Man's Search for Meaning - by Viktor Frankl

my notes:

Thus, when we saw a comrade smoking his own cigarettes, we knew he had given up faith in his strength to carry on, and, once lost, the will to live seldom returned.

If you want to stay alive, there is only one way: look fit for work.

At such a moment it is not the physical pain which hurts the most ( and this applies to adults as much as to punished children) ; it is the mental agony caused by the injustice, the unreasonableness of it all.

The salvation of man is through love and in love. I understood how a man who has nothing left in this world still may know bliss, be it only for a brief moment, in the contemplation of his beloved.

Love goes far beyond the physical person of the beloved. It finds its deepest meaning in his spiritual being, his inner self. Whether or not he is actually present, whether or not he is still alive at all, ceases somehow to be of importance.

Nothing could touch the strength of my love, my thoughts, and the image of my beloved.

Man’s suffering is similar to the behavior of gas. If a certain quantity of gas is pumped into an empty chamber, it will fill the chamber completely and evenly, no matter how big the chamber. Thus suffering completely fills the human should and conscious mind, no matter whether the suffering is great or little. Therefore the ‘size’ of human suffering is absolutely relative.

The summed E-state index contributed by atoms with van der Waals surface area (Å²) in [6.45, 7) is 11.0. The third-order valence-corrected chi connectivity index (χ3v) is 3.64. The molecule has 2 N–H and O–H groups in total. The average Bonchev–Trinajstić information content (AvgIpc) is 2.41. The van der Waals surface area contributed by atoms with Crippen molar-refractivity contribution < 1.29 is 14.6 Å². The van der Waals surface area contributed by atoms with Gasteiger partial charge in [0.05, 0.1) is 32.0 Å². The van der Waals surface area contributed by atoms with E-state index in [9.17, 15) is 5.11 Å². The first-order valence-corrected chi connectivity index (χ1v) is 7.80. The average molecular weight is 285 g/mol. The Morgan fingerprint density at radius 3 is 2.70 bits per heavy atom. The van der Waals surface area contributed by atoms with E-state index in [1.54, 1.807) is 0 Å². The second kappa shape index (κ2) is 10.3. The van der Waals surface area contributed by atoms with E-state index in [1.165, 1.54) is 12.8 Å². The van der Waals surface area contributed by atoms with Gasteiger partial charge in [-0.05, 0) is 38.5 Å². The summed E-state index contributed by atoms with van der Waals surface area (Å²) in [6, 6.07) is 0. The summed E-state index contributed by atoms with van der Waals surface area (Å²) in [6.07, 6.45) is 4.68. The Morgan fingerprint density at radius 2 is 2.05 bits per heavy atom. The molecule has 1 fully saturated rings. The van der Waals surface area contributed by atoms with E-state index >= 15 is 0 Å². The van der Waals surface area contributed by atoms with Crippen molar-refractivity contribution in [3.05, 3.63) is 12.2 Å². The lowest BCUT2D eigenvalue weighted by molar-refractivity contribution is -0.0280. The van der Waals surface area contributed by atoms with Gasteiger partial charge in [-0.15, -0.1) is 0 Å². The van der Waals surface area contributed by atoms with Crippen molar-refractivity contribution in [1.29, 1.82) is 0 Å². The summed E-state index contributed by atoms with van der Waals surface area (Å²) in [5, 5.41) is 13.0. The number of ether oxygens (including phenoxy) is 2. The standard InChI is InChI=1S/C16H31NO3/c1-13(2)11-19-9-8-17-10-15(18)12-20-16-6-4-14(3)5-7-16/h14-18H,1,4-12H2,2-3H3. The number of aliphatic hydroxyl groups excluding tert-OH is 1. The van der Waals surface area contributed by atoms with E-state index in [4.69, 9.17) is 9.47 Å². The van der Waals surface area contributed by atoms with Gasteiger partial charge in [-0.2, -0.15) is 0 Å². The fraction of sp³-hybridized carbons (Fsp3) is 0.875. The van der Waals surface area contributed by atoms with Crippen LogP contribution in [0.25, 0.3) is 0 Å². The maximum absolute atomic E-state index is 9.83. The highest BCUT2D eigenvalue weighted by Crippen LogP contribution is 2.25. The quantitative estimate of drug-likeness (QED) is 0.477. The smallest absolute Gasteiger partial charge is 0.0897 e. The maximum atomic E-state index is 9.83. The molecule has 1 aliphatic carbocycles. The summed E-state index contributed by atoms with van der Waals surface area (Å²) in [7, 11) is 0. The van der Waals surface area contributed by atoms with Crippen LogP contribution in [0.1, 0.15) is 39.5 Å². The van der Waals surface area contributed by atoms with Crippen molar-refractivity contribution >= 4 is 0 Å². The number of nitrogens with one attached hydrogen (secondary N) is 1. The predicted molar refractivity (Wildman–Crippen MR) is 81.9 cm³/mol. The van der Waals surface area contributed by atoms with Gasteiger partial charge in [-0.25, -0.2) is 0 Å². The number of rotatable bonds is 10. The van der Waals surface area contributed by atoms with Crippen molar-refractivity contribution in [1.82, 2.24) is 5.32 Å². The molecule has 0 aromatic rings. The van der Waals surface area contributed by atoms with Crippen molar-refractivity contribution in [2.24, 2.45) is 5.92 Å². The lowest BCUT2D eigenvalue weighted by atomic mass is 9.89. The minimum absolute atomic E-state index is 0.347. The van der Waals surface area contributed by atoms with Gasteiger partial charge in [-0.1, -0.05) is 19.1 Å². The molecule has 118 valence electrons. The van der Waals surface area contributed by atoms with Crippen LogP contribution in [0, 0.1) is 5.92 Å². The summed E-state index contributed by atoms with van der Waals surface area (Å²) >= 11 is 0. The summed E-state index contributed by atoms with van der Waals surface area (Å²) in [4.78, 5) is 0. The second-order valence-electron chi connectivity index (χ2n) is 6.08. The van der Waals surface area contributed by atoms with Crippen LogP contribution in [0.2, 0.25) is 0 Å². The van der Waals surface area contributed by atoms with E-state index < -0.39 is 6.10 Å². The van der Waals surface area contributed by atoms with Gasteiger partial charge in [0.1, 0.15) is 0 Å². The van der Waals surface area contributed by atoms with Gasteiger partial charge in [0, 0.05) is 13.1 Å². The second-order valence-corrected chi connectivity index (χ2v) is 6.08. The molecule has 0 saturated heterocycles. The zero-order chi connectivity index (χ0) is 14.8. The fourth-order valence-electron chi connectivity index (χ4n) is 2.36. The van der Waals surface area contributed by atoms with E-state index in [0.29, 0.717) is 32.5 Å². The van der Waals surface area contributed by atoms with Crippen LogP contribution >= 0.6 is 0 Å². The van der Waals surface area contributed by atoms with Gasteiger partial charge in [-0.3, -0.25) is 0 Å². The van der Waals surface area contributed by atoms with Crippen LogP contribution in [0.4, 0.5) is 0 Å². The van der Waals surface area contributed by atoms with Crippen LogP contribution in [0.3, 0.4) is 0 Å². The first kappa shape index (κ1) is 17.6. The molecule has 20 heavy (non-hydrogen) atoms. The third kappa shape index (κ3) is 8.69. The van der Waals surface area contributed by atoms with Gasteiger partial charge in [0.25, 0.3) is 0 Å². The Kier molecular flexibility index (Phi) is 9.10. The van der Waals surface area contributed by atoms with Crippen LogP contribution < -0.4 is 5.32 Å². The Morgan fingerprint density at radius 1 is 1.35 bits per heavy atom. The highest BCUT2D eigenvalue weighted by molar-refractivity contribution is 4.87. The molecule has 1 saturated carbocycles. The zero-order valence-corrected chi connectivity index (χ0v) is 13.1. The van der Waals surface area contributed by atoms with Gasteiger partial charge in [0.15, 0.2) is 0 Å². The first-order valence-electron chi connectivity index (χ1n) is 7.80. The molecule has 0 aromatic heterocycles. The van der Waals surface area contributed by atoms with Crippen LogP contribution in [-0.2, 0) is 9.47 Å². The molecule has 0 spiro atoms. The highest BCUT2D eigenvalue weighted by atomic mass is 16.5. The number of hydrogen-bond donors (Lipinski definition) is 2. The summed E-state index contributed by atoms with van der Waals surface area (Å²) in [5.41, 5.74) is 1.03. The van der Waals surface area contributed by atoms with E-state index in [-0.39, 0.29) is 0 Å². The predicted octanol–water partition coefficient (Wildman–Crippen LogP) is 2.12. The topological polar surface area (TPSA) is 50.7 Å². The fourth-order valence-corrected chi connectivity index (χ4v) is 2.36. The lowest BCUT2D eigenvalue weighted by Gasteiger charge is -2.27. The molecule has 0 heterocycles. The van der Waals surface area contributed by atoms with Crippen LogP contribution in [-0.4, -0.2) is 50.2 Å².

Emotion, which is suffering, ceases to be suffering as soon as we form a clear and precise picture of it.

For tears bore witness that a man had the greatest of courage, the courage to suffer.

From all this we may learn that there are two races of men in this world, but only these two—the ‘race’ of the decent man and the ‘race’ of the indecent man.

It is the task of the dr. To pilot the patient through his existential crises of growth and development.

We should not be hesitant about challenging man with a potential meaning for him to fulfill.

So live as if you were living already for the second time and as if you had acted the first time as wrongly as you are about to act now.

NO one can become fully aware of the very essence of another human being unless he loves them.

What matters most is the attitude we take toward suffering.

The burden of unavoidable unhappiness is increased by unhappiness about being unhappy.

What is so often regarded as a cause of neurosis is sometimes rather a symptom of the neurosis than a cause.

Man does not simply exist but always decides what his existence will be, what he will become in the next moment.